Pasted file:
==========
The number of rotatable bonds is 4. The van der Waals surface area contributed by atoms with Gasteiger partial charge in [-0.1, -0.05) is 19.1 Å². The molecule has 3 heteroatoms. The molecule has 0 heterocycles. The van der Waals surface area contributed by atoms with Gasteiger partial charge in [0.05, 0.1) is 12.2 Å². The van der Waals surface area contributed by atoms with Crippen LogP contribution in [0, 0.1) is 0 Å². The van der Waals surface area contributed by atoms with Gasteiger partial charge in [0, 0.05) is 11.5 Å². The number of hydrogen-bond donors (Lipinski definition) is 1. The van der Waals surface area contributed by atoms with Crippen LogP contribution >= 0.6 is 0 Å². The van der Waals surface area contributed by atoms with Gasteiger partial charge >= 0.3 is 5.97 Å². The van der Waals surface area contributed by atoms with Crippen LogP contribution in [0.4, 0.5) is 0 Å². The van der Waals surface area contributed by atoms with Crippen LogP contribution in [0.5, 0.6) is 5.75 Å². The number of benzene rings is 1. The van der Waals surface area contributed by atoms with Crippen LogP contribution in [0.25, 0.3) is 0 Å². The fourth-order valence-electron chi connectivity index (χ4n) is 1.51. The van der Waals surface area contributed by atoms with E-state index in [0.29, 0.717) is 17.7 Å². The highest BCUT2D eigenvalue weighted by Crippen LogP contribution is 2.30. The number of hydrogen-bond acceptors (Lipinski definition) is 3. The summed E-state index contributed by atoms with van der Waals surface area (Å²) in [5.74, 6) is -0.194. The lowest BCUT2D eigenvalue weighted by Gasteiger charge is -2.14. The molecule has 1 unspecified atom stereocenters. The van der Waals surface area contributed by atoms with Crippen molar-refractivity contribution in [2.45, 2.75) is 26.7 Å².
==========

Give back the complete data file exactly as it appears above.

The number of rotatable bonds is 4. The van der Waals surface area contributed by atoms with Gasteiger partial charge in [-0.1, -0.05) is 19.1 Å². The molecule has 3 heteroatoms. The molecule has 0 heterocycles. The van der Waals surface area contributed by atoms with Gasteiger partial charge in [0.05, 0.1) is 12.2 Å². The van der Waals surface area contributed by atoms with Crippen LogP contribution in [0, 0.1) is 0 Å². The van der Waals surface area contributed by atoms with Gasteiger partial charge in [0, 0.05) is 11.5 Å². The number of hydrogen-bond donors (Lipinski definition) is 1. The van der Waals surface area contributed by atoms with Crippen LogP contribution >= 0.6 is 0 Å². The van der Waals surface area contributed by atoms with Gasteiger partial charge >= 0.3 is 5.97 Å². The van der Waals surface area contributed by atoms with Crippen LogP contribution in [0.4, 0.5) is 0 Å². The van der Waals surface area contributed by atoms with Crippen LogP contribution in [0.5, 0.6) is 5.75 Å². The number of benzene rings is 1. The van der Waals surface area contributed by atoms with Crippen LogP contribution in [0.25, 0.3) is 0 Å². The fourth-order valence-electron chi connectivity index (χ4n) is 1.51. The van der Waals surface area contributed by atoms with E-state index in [0.29, 0.717) is 17.7 Å². The highest BCUT2D eigenvalue weighted by Crippen LogP contribution is 2.30. The number of hydrogen-bond acceptors (Lipinski definition) is 3. The summed E-state index contributed by atoms with van der Waals surface area (Å²) in [5.74, 6) is -0.194. The lowest BCUT2D eigenvalue weighted by Gasteiger charge is -2.14. The molecule has 1 unspecified atom stereocenters. The van der Waals surface area contributed by atoms with Crippen molar-refractivity contribution in [2.45, 2.75) is 26.7 Å².